On the surface, Allelujah looks like standard Mother’s Day weekend fare; sweet and a bit twee with a rousing clap for the heroes spirit and the thrilling need to shove a hankie up your sleeve just in case Dame Judi dies at the end.
This is not that film.
It all starts off predictably enough; The Beth is a small Yorkshire hospital under threat of closure and the vulnerable patients in its respected geriatric unit have the most to lose if the battle to save it should fail. Figuratively and literally holding their hands through this turbulent time are Sister Gilpin (Jennifer Saunders) and Dr Valinder Singh Vashish (Bally Gill), who generously adopted the moniker Dr Valentine after patients repeatedly failed to pronounce his name. Dr Val also serves as our narrator.
The inhabitants of the precious beds on the ward are a checklist of sweet and sour, cheeky and confused archetypes, elevated by the presence of some genuine greats. Retired educator Ambrose (Derek Jacobi) lends gravitas while former librarian Mary (Judi Dench) is all reticence and fret. But even these outliers are drawn into the excitement of preparations for Sister Gilpin’s service medal ceremony and the arrival of a film crew to document the fight against closure.
Dr Valentine’s passion and sincere commitment to his patients help endear them to us too. Before long we are drawn into their individual struggles and that of the overworked carers and porters who support them. We understand the Rubicon that is the first incident of incontinence and empathise with those who incur the teasing wrath of Sister Gilpin for crossing it. And we comfortably settle in to meet the visitors to the ward, get judgemental about their choices and enjoy our snacks as the good vs evil narrative of NHS cuts and political callousness plays out. Safe in the knowledge that this is fiction so a reprieve for The Beth is undoubtedly at hand.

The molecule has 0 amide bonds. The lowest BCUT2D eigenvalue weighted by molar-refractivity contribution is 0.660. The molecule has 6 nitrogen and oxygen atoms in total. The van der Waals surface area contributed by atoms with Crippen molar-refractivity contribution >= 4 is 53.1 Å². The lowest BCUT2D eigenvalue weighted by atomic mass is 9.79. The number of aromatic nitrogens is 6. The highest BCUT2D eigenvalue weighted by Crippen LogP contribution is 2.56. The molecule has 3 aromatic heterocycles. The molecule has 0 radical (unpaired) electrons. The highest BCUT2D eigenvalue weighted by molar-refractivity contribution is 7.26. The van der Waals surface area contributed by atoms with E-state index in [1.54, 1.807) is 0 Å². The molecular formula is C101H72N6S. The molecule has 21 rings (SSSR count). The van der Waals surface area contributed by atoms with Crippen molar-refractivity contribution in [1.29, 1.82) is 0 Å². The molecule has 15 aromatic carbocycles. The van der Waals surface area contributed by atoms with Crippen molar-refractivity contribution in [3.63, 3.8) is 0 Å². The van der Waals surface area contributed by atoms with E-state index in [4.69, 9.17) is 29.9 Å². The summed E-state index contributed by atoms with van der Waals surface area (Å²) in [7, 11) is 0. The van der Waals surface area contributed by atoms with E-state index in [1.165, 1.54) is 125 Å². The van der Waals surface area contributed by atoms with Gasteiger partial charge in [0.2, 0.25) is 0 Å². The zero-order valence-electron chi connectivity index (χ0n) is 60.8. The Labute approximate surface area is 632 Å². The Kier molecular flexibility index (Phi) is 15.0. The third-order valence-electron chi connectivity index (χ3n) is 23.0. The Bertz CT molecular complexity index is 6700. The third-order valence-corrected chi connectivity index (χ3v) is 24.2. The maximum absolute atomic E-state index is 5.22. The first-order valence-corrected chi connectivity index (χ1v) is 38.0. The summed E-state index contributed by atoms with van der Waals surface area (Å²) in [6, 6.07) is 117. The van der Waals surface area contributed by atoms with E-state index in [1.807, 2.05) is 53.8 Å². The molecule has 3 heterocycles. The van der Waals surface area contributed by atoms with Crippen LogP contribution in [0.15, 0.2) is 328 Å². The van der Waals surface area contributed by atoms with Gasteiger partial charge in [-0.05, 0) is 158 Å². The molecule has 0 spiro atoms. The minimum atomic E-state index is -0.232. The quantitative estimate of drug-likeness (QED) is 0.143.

Allelujah was adapted from Alan Bennett’s play of the same name and, in the main, retains his distinctive voice despite screenwriter Heidi Thomas making adaptations to address the pandemic. Helmed by Richard Eyre – who previously directed two of Judi Dench’s most critically-acclaimed performances – this is a deceptively gentle journey that takes a jarring detour. Unfortunately, it risks a second handbrake turn and never entirely regains a smooth course. Even with the combined talent of this director and cast, Allelujah cannot quite pull the notes of its diverging plots together and its tone becomes discordant.
Perhaps its hard-hitting ambitions would have been better suited to a miniseries, with room for some ill-explored but interesting backstories to bed in and for the true impact of those twists to be felt. Because they are effective, to an extent. And they pack a punch. But tonally they won’t quite tessellate with the pieces they’ve disrupted so some of their sting is lost. An estranged father/son storyline between David Bradley and Russell Tovey is one of the emotional casualties of their disruption, it is left frustratingly unresolved or underdeveloped with time squandered on Tovey’s governmental role instead.
Where Allelujah does succeed is in the times its extraordinary senior cast is given the room to just be. There is something profoundly moving about seeing these iconic actors in the closing years of their careers playing people in the final months and years of their lives. The cruel beauty of the passage of time is etched into their familiar faces and expressive hands. It hits hard. And even amid an ensemble of truly excellent performances, Bally Gill was astonishing as Dr Val. His narration is first our comfort blanket and then our conscience and both are equally powerful.
If your heart is set on jam, Jerusalem and jolly japes, you’d be better off searching your streaming services for Calendar Girls. However, if you can open your heart and mind to a flawed but thought-provoking feature with something to say about how some of us may spend our final days, Allelujah could be the film for you.
Allelujah opens across the UK on March 17th